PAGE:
Davis was quickly accepted by the boppers, becoming a mainstay of Parker's group in 1947. He also participated in informal jam sessions hosted by Gil Evans, a collaboration that resulted in the short-lived nonet that recorded the groundbreaking album Birth of the Cool (1950). The bebop milieu was pervaded by heroin addiction, and Davis fell prey to the drug in 1949, after which his career wobbled as he freelanced erratically with musicians including Eckstine, Stan Getz, and Billie Holiday. After kicking his drug habit by returning to his parents' home and going cold turkey, Davis surged to the fore of the jazz scene, working with J. J. Johnson, Horace Silver, Sonny Rollins, Thelonious Monk, Milt Jackson, and others. After an acclaimed performance at the 1955 Newport Jazz Festival, he never looked back.
The upward trajectory of Davis's career brought him into the leadership of his first quintet, with John Coltrane; a long association with Columbia Records (abandoned in 1985 for Warner Bros.); and the landmark albums Porgy and Bess (1959) and Sketches of Spain (1960), which drew on the work of the contemporary Spanish composer Joaquín Rodrigo. His band that featured Coltrane, alto saxophonist Cannonball Adderley, and pianist Bill Evans produced the landmark modal take on the blues, Kind of Blue (1959), considered by some critics the greatest album in the history of jazz; it remains the best-selling album in the history of the genre.
Nevertheless, reams of criticism has piled up about the music of Kind of Blue ; among its chief attractions is the mood it sets, and maintains, of relaxed yet alert, soothing but never soporific sweet sadness. The themes are simple (though deceptively so) and repetitious, yet not cloying. The rhythms are mostly soft and mid-tempo, nonetheless propulsive. Davis's improvisations seem casual yet are perfectly phrased; his ideas are never forced, but by turns bold and vulnerable. Each major soloist matches this standard: Adderley, Coltrane, and Evans give performances of their lives, the saxophonists flowing and lucid, the pianist spreading a color spectrum of harmonies. Kind of Blue redeems a promise of jazz: to bestow a dollop of grace on those who hear it.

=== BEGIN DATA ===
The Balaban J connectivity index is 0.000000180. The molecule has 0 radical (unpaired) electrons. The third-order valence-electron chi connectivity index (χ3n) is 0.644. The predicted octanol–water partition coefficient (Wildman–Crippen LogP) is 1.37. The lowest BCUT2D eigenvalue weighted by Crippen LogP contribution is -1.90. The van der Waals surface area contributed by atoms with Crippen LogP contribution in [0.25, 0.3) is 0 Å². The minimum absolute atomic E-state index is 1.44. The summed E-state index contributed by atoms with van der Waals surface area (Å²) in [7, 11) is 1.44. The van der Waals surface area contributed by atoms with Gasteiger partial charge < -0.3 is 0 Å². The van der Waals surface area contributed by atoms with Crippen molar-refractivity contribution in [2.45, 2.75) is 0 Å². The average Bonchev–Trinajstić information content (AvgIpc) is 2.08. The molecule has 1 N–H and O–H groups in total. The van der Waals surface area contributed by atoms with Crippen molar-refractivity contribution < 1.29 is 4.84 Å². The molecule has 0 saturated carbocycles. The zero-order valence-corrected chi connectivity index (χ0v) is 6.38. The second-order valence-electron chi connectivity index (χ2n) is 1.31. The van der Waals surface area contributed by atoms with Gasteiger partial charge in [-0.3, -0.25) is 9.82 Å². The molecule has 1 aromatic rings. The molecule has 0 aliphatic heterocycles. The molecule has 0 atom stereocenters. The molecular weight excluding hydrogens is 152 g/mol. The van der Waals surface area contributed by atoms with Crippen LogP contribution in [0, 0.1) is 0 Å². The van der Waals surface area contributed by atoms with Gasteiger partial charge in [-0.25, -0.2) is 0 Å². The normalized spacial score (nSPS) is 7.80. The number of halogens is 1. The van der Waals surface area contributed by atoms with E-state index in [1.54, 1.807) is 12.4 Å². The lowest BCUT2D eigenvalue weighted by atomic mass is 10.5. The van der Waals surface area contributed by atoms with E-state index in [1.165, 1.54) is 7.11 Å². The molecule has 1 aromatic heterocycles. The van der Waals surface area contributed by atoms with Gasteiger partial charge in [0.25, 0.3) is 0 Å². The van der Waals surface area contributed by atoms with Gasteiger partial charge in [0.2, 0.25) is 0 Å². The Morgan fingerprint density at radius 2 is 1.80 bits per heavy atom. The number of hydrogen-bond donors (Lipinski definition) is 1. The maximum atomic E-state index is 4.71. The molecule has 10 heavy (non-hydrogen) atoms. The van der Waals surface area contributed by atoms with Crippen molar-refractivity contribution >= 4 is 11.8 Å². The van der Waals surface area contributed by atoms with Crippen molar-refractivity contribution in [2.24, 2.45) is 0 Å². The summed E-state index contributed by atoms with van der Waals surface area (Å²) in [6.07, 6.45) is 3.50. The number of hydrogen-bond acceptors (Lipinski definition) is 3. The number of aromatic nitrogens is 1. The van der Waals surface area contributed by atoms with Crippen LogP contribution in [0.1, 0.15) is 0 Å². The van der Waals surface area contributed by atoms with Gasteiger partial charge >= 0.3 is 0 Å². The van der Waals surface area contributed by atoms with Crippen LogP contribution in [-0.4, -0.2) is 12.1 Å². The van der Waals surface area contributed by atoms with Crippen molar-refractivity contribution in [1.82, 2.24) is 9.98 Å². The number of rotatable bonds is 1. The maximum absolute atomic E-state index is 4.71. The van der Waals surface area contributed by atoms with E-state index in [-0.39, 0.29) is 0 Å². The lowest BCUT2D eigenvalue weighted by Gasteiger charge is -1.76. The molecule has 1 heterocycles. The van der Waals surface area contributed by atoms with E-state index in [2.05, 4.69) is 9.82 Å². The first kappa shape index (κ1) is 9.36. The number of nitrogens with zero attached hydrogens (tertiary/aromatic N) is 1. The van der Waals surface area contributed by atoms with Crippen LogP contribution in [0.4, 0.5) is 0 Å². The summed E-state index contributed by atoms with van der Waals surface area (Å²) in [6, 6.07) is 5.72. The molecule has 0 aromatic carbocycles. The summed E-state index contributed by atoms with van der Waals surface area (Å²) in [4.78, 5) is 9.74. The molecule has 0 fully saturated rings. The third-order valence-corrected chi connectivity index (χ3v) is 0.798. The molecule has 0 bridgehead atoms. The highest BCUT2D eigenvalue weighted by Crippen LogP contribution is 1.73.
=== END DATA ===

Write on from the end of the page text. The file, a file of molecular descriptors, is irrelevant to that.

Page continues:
In the early 1960s Davis hired his second great quintet, composed of pianist Hancock, saxophonist Shorter, bassist Ron Carter, and seventeen-year-old drummer Tony Williams, all of whom ably enacted Davis's visionary experiments with elliptical forms, newly available electric instruments, and rhythmic variation. By the late 1960s and early 1970s, the creatively restless Davis was enthralled with the budding progressive rock scene; he gathered guitarist John McLaughlin; bassist Dave Holland; electric keyboardists Joe Zawinul, Chick Corea and Keith Jarrett; electric bassists; sitar players; and drummers Don Alias, Jack DeJohnette, and Lenny White for the suitelike jazz-rock fusion recording (produced by Teo Macero) titled Bitches Brew (1970).
That two-LP set announced a revolution in American contemporary instrumental music, fusing grandiose themes and dense orchestrations at high volumes with ferocious improvisation and roiling polyrhythmics. Davis followed with a dozen albums in the same vein—many of them live-in-concert before integrated young audiences—and an international tour of venues that could accommodate his requirements of sound.